View Full Version : 90 Gallon Reef

01/15/2016, 11:41 AM
Question, i was planning on building a new reef tank but came across one for sale fully established with corals. It is 90 gallons. 80lbs. of live rock, 60lbs. live sand, fluval canister filter but is including a bioball sump not currently hooked up, protein skimmer, 2T5 lights 1 blue, 1 colormax and 2 24-36" LED lights with programmer and lighting effects. The fish and tons of corals including big carpet aneome, 3 rose bubble anenome, bunch of corals and frags, hammers, polyps, zoas and others.

$600.00 for all. I feel this to be a great deal seeing this was the size tank i wanted to do starting from scratch.

BUT and the big BUT is how to get it from their house to mine. Can you even transport corals and anenomes without killing them? I would not even know where to start.

Do you pros believe this to be a good deal and worth giving it a try?

01/15/2016, 12:17 PM
That is a awesome deal. My next question is have you seen it with your own personal eyes or just a picture? If everything is good, then yes I would buy it for that price. For as moving/transporting it I don't have any experience with that as I have been fortune enough to be stay in 1 spot.

01/15/2016, 12:40 PM
I have only seen it from pictures. It looks very nice from the pictures. I also have a Trigger systems sump i had bought because i was slowly buying things for a new build. Right now they have a canister filter on the tank. The other issue is how to switch over to the sump. Plumbing will need to be done but believe i need the tank aswell to figure out all the measurements. Fish and corals will not survive the length of time needed to get this done properly. I believe this to be a great deal but find it stressful already and have not even purchased it yet.

01/15/2016, 01:03 PM
Well if you have a local fish store, call them and see if they can give you store credit for all the livestock. With it having a canister filter, that's telling me the tank is probably not drilled, meaning you will have to purchase a overflow box to go on the back of the tank and you can buy the flexible hose also.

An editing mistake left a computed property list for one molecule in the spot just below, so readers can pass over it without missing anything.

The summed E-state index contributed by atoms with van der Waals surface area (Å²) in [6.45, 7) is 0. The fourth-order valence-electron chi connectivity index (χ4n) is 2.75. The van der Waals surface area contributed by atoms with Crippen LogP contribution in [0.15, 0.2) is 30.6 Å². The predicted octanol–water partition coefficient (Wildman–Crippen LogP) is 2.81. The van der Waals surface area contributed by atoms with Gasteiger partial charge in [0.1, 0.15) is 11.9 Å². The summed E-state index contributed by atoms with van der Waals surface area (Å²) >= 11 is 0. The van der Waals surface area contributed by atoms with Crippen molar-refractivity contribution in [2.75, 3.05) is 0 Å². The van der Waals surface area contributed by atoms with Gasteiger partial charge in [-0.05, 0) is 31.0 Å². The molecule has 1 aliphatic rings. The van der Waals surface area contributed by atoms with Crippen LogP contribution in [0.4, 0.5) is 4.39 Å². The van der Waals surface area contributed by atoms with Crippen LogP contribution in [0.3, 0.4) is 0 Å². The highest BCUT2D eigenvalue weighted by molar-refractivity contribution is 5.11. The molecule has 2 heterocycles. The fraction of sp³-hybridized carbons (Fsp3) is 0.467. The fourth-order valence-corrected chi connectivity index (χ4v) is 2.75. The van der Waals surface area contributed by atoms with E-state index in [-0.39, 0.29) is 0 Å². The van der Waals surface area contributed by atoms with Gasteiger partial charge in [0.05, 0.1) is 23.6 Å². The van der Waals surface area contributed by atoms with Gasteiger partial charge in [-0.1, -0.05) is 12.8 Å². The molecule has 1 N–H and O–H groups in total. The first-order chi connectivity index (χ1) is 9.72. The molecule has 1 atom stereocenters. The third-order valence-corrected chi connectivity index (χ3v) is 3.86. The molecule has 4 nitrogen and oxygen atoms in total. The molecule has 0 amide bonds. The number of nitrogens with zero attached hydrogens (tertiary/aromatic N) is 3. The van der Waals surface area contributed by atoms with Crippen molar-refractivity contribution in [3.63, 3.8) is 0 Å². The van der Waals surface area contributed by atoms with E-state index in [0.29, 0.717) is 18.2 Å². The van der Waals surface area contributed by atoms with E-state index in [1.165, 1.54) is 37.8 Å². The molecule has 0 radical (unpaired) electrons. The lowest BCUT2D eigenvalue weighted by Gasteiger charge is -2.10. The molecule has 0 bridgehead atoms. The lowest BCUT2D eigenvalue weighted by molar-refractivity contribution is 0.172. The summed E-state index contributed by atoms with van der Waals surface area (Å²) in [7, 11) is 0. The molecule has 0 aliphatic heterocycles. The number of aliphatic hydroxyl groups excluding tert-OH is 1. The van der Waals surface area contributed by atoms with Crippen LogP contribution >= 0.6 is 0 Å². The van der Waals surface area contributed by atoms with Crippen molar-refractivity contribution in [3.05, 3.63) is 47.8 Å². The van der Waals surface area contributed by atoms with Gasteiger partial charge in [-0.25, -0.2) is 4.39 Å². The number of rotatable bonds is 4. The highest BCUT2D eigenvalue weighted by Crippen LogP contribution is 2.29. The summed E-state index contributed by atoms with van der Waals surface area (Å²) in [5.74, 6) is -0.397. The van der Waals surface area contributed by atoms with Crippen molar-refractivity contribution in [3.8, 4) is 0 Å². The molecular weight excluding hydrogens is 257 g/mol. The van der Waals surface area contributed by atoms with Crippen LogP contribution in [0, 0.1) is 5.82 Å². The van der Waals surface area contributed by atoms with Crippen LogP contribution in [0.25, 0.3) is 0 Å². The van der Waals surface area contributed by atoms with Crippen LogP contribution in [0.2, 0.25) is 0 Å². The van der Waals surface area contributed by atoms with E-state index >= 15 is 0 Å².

01/15/2016, 02:17 PM
$600 may or may not be a good deal.
Scooter is right, first question is: is the tank drilled? A drilled tank is how you get water from the DT into the sump
If it's not drilled then you have another set of problems.
As things stand, sure you can more corals, fish and nems, happens all of the time. BUT. But it's going to be work and take more equipment.
If I were considering it, I'd plan to have extra quarantine tanks set up so that you have a place to safely house the livestock while you get the 90 up and cycled.
I would ditch the sand in the tank and replace it. Old sand tends to be dirty and you dont want that; replacing sand is way easier than cleaning up old sand and the mess it brings.
I wouldn't want anything to do with bioballs so I would toss those.
Depending on the skimmer, I'd plan to replace it as I'm guessing it's probably not up to the job.
Bottom line is that it's going to cost you more money than just the $600 to get the tank back up and running. You need time and patience to make a successful move. Before you decide it's a great deal, make a realistic plan and decide if you want to handle the immediate challenges that will come with transitioning a running tank.
Ask questions now, better to know ahead of time than to have a tank moved, live rock everywhere and suddenly have a lot of problems.
Good luck!

01/15/2016, 02:41 PM
My main issue would be, is it going to be your tank? Does it have the corals and fish that you want? I'm just setting up my first marine tank, and half the fun is making it exclusively mine. I'm not copying rock work, coral collection, or stocking list from anyone. It will be all mine, for better or worse.

01/15/2016, 03:56 PM
You will need a qt setup when you want to buy more fish so you may want to pickup the qt equipment now. I believe PETCO is having their sale though it may be over.

Get two 20G Longs for $20 each that you will need anyways, heaters, and a couple of powerheads to move water. Get those setup and plan the big move. You can move the livestock into those tanks to buy some time to get the tank moved and setup. Id still do it quickly. Id start fresh with the sand if it were me. If not you could be opening a can of worms with all the junk that's been building up in there.

Id still plan to get it done quickly but this is so they have a temporary spot while you get everything setup. 80 pounds of rock with fill up a 20g long on its own so you can put that in buckets and keep it wet. Id still try to get the whole thing up and running in 8 hours or so.